Social media companies should be forced to report to the federal government on how they use algorithms and how they address harm online, a parliamentary committee has recommended.
The proposal was one of 26 recommendations made in the final report of the social media and online safety committee, which was handed down on Tuesday.
The committee also recommended social media companies be mandated to set the highest privacy settings as a default for people under 18.
A digital safety review was also proposed, which would further examine all online safety legislation and government programs in the space.
Federal funding should be increased to support victims of technology-facilitated abuse, the report recommended.
The committee also called for more work by the eSafety Commissioner, who would examine how social media companies prevent pile-on attacks or harms across multiple online platforms.
Kids don't differentiate between their online and offline lives so cyberbullying becomes more insidious. Ahead of National Day of Action against Bullying and Violence, make sure you know which signs to watch out for: https://t.co/lyxD8slJIM#BullyingNoWay #KindnessCulture pic.twitter.com/SXfw3AJCt8
— eSafety Commissioner (@eSafetyOffice) March 15, 2022
Committee chair Lucy Wicks said the report was a crucial step to making online spaces safer.
“For too long, social media platforms have been able to set the rules, enabling the proliferation of online abuse,” she said.
“The balance of responsibility for the safety of users online, which until recently has been primarily on users, must be flipped to ensure that social medial platforms bear more of the burden of providing safety for their users.”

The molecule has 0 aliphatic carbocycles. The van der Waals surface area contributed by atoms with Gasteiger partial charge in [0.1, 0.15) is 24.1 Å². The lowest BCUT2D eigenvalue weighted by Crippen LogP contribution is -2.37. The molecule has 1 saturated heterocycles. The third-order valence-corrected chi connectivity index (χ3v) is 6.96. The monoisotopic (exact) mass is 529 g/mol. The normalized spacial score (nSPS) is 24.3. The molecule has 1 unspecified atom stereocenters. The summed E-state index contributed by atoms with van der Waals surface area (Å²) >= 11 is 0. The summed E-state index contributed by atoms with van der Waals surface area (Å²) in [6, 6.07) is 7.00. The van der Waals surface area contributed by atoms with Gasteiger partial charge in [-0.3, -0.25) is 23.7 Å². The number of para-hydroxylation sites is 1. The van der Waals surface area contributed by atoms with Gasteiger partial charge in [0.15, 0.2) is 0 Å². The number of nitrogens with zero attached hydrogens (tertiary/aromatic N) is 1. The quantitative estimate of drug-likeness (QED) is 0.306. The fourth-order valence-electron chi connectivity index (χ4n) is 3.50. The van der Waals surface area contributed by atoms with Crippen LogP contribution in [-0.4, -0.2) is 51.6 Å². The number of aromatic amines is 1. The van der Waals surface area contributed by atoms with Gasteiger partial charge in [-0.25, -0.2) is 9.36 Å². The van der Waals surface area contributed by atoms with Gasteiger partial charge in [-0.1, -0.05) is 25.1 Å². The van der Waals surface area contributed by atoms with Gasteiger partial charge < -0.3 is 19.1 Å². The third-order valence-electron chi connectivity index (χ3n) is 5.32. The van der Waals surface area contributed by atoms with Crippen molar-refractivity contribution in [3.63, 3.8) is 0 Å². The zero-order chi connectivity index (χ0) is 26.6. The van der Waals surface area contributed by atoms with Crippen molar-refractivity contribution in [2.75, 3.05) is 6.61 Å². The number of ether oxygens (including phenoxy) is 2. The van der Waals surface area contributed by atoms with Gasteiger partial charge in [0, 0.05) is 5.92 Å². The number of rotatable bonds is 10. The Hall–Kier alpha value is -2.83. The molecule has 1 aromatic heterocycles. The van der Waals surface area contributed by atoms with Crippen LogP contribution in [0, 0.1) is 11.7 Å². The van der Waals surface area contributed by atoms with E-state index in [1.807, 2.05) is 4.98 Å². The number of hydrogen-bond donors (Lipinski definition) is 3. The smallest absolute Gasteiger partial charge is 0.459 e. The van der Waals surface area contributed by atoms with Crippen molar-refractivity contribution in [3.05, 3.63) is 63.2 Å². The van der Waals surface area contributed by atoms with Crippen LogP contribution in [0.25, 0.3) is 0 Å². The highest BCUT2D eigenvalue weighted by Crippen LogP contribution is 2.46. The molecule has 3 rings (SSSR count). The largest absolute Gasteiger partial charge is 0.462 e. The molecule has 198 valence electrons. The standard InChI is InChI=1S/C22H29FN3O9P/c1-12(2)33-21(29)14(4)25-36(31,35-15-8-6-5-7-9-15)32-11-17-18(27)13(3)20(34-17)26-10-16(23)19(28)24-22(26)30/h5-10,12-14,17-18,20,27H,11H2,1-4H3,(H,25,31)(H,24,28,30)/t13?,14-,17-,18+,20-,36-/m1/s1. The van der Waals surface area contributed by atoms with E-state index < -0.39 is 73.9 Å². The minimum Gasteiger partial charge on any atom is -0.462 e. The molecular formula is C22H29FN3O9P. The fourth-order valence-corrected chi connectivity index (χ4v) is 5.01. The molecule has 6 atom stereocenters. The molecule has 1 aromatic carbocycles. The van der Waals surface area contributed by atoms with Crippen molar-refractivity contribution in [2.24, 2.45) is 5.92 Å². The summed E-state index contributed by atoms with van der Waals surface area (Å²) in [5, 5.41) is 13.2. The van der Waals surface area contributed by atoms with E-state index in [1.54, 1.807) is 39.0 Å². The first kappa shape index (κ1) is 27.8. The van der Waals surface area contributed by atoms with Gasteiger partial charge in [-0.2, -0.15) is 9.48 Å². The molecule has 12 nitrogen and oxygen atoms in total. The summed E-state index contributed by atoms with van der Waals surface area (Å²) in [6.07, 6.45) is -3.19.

The inquiry was launched in late 2021, and heard from nearly 60 witnesses, which saw large tech companies be questioned.
The report said the algorithms of social media companies needed further investigation to determine the scale of the harm they caused, as well as how they could be regulated.
“While algorithms play a key role in the basic function of multiple types of online services, it is clear that they have the potential to enormously accentuate online harm,” the report said.
“More transparency is required of social media companies to demonstrate that these concerns are being addressed.”
Although the report considered social media companies having a statutory requirement to report on how they were minimising harm from algorithms online, a review would be needed to determine how it would be achieved.
Ms Wicks said any response in how to protect online users needed to evolve quickly, given the nature of social media platforms.
“Social media companies have to take responsibility to enforce their terms of service, prevent recidivism of bad actors, prevent pile-ons or volumetric attacks (and) prevent harms across multiple platforms,” she said.
“The recommendations in this report are an important next step in making our online world and social media platforms safer for all.”
Although the report was unanimous, Labor members of the committee said the country’s online safety framework should be updated to enable action taken against group hate speech.
“A glaring gap in the existing Australian regulatory regime compared to other nations is dealing with hate speech targeting groups,” Labor members said in the report.
“This is particularly concerning in the context of this report being handed down at the time of the third anniversary of the Christchurch terrorist atrocity … We have yet to address the online material that normalises hate and radicalises people to commit these acts of real-world violence.”
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